West Texas Mist Flower

Conoclinium greggii

Family: Asteraceae (ass-ter-AY-see-ee) (Info)
Genus: Conoclinium (koh-no-KLY-nee-um) (Info)
Species: greggii (GREG-ee-eye) (Info)
Synonym:Eupatorium greggii



Foliage Color:

Unknown - Tell us

Bloom Characteristics:

This plant is attractive to bees, butterflies and/or birds

Water Requirements:

Drought-tolerant; suitable for xeriscaping

Where to Grow:

Unknown - Tell us


24-36 in. (60-90 cm)


24-36 in. (60-90 cm)


USDA Zone 7a: to -17.7 C (0 F)

USDA Zone 7b: to -14.9 C (5 F)

USDA Zone 8a: to -12.2 C (10 F)

USDA Zone 8b: to -9.4 C (15 F)

USDA Zone 9a: to -6.6 C (20 F)

USDA Zone 9b: to -3.8 C (25 F)

USDA Zone 10a: to -1.1 C (30 F)

USDA Zone 10b: to 1.7 C (35 F)

Sun Exposure:

Full Sun

Sun to Partial Shade



Bloom Color:


Bloom Time:

Late Spring/Early Summer

Mid Summer

Late Summer/Early Fall




Other details:

Unknown - Tell us

Soil pH requirements:

6.6 to 7.5 (neutral)

7.6 to 7.8 (mildly alkaline)

Patent Information:

Unknown - Tell us

Propagation Methods:

From softwood cuttings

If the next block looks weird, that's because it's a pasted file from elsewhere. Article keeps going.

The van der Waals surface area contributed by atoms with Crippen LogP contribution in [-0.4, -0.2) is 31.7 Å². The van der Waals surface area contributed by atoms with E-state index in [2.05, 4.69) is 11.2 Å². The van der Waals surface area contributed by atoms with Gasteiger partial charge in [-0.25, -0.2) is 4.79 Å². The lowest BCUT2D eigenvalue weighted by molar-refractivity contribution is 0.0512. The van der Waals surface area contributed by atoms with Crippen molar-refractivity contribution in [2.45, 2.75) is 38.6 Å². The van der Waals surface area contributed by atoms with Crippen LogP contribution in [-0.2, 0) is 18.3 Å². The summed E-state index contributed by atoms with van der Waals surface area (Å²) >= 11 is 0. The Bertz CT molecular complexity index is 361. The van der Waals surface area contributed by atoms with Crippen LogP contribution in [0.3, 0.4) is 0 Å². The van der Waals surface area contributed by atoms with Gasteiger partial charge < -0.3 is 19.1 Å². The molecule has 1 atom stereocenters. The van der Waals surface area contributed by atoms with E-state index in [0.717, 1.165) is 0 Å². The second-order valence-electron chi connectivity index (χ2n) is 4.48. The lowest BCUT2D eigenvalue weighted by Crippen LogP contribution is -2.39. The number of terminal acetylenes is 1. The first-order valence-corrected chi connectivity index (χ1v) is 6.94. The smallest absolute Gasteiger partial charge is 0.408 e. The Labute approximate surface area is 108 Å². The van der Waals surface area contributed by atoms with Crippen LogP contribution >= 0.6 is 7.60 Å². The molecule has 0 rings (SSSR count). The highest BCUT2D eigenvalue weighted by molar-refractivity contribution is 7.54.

Seed Collecting:

Unknown - Tell us


This plant has been said to grow in the following regions:


Toney, Alabama

Chino Valley, Arizona

Phoenix, Arizona

Tucson, Arizona

Canoga Park, California

Plant City, Florida

Spring Hill, Florida

Cordele, Georgia

Oxford, Georgia

Dundalk, Maryland

Chapel Hill, North Carolina

Elizabeth City, North Carolina

Fayetteville, North Carolina

Greensboro, North Carolina

Lawton, Oklahoma

Thackerville, Oklahoma

Alice, Texas

Arlington, Texas

Austin, Texas

Boerne, Texas

Burleson, Texas

College Station, Texas

Crawford, Texas (2 reports)

Edinburg, Texas

Fate, Texas

Fort Worth, Texas (2 reports)

Gainesville, Texas

Georgetown, Texas

Hurst, Texas

Irving, Texas

Mc Kinney, Texas (2 reports)

New Braunfels, Texas

Princeton, Texas

San Antonio, Texas (2 reports)

Santa Fe, Texas

Spring, Texas

Spring Branch, Texas

Weatherford, Texas

show all

Gardeners' Notes:


On Sep 27, 2013, mojogirl from College Station, TX wrote:

This is a great plant for your garden to help attract bees, hummingbirds and butterflies! It's also quite invasive and will quickly sweep an area if not controlled. It's easy to maintain and easily the most low maintenance to plant in the yard, including water, light and ph.

Just watch it... it's a creeper!


On Apr 26, 2013, KWM_SA from San Antonio, TX wrote:

This is one of those plants you only need one of but it's a great one. I started from a one gallon pot planted on the bermed edge of my dry creekbed. It has approximately doubled in width each year. However, I haven't found it to be the kind of plant that crowds out everything near it. It just sends up shoots through the Powis Castle artemesia. It's probably 24-30" tall and tends to sprawl.